Scientists reveal identity of mystery marine pollutant

February 8, 2013
Scientists reveal identity of mystery marine pollutant

Scientists at Plymouth University appear to have identified the 'mystery' waxy oil-like substance which has been polluting seabirds along the south coast of the UK.

"All of the analytical data we have points to the identification of the substance as a polyisobutene or PIB mixture", said Professor Steve Rowland of the University's Centre for .

PIBs are a range of substances varying from low molecular weight oils to high weight solids, but Professor Rowland and Research Officer Dr Paul Sutton think the culprit waxy sticky substance is a mid-range material often used as lubricant additive.

The results show the particular mixture of hydrocarbons in the oil has an average molecular weight of about 1,080 . Manufacturers describe similar materials as colourless, odourless and sticky, all consistent with the appearance of the oil on the birds' feathers.

"With funding from the European Research Council, we have recently developed special methods for analysis of oils in this range, including , which we were able to rule out at an early stage as a contaminant in this case" said Professor Rowland, "as the profiles did not match that of the mystery oil".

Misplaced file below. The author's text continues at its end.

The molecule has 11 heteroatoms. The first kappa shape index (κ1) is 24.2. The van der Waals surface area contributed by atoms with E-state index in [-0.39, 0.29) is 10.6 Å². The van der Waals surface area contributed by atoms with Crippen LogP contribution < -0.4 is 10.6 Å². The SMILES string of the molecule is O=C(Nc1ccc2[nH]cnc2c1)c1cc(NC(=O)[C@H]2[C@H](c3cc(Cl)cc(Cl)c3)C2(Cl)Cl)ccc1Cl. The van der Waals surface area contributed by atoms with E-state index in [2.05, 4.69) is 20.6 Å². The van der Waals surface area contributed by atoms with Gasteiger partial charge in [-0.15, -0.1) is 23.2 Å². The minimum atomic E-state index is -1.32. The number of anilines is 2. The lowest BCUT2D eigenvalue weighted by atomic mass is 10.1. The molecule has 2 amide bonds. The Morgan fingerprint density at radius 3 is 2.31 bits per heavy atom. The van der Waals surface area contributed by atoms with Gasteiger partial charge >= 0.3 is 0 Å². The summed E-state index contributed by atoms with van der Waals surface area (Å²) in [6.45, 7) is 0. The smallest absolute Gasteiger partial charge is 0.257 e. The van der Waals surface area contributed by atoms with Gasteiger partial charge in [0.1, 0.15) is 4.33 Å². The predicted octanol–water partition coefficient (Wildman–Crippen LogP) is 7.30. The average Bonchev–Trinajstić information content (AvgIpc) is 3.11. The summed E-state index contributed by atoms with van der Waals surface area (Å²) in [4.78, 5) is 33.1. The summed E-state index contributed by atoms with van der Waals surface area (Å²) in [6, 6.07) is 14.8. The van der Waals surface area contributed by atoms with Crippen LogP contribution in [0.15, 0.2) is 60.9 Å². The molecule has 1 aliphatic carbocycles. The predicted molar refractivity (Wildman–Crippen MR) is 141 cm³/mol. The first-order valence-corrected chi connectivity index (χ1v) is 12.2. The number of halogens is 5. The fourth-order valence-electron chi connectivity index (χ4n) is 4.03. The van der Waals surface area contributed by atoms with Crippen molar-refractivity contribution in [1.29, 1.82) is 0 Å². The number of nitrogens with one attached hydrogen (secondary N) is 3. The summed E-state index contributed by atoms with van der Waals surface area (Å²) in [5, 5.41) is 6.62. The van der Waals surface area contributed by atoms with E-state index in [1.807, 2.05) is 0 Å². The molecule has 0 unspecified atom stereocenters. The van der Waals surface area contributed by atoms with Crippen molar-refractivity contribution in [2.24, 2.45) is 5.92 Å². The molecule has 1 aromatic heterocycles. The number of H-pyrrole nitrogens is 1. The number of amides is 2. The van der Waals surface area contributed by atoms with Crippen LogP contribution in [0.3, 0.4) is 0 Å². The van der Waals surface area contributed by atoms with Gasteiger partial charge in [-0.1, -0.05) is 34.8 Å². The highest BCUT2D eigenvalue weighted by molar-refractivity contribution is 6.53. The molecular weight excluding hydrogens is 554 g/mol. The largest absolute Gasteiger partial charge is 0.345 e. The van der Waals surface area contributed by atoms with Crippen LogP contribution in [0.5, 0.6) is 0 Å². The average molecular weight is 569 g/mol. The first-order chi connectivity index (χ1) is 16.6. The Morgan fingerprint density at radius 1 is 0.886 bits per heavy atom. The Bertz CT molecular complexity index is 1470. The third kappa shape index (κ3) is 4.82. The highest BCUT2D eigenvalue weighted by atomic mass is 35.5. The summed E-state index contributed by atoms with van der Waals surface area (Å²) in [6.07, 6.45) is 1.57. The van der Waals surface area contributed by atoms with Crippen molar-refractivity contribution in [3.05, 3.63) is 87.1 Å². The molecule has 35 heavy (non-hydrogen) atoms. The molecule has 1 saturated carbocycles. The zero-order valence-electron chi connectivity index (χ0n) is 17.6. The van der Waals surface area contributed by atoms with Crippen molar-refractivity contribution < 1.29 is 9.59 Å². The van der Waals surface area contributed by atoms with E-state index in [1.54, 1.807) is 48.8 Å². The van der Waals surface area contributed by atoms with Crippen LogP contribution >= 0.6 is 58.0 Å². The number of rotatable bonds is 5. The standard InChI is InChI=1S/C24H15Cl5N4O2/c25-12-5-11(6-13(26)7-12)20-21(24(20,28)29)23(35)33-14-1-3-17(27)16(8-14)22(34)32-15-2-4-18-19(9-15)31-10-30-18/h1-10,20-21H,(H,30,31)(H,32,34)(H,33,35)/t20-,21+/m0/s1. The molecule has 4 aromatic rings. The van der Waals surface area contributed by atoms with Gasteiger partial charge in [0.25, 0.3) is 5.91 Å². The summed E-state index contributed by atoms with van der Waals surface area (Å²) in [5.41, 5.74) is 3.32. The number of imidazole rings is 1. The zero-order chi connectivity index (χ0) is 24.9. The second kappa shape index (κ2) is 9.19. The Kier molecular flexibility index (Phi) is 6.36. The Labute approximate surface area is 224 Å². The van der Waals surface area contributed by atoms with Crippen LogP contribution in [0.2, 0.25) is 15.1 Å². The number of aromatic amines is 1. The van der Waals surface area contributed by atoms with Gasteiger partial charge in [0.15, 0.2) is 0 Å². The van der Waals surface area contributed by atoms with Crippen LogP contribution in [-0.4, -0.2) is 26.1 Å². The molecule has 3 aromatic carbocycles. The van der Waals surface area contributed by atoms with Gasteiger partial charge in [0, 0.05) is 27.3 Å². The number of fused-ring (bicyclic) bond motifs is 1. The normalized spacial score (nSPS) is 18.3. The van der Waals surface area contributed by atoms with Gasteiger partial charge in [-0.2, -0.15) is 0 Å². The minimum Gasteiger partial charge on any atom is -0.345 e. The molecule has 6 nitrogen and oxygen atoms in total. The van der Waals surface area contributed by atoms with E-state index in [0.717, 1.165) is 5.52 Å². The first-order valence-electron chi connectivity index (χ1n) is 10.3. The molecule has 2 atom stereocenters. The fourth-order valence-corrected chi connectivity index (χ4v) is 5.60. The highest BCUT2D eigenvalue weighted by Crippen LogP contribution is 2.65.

The researchers received an oiled for analysis from the RSPCA, recovered from Chesil Beach in Dorset., and have been conducting laboratory tests upon it. They released their findings on Wednesday to the Maritime & Coastguard Agency and the RSPCA.

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not rated yet Feb 11, 2013
1080 carbon atoms? What the hey is that supposed to mean? a molecular weight of 1080 x 12? Since hydrocarbons of over 35 carbons are usually solids, that would normally be a solid. Whoever used such a notation? Good Grief!
not rated yet Feb 11, 2013
Since hydrocarbons of over 35 carbons are usually solids
It's probably residue from Deep Horizon oil spill. Many hydrocarbons of even higher molecular weight remain waxy and fluous, when they're presented in mixture and oxidized partially. The water molecules attached to hydrocarbon chains are making them fluid in similar way like the latex emulsion.

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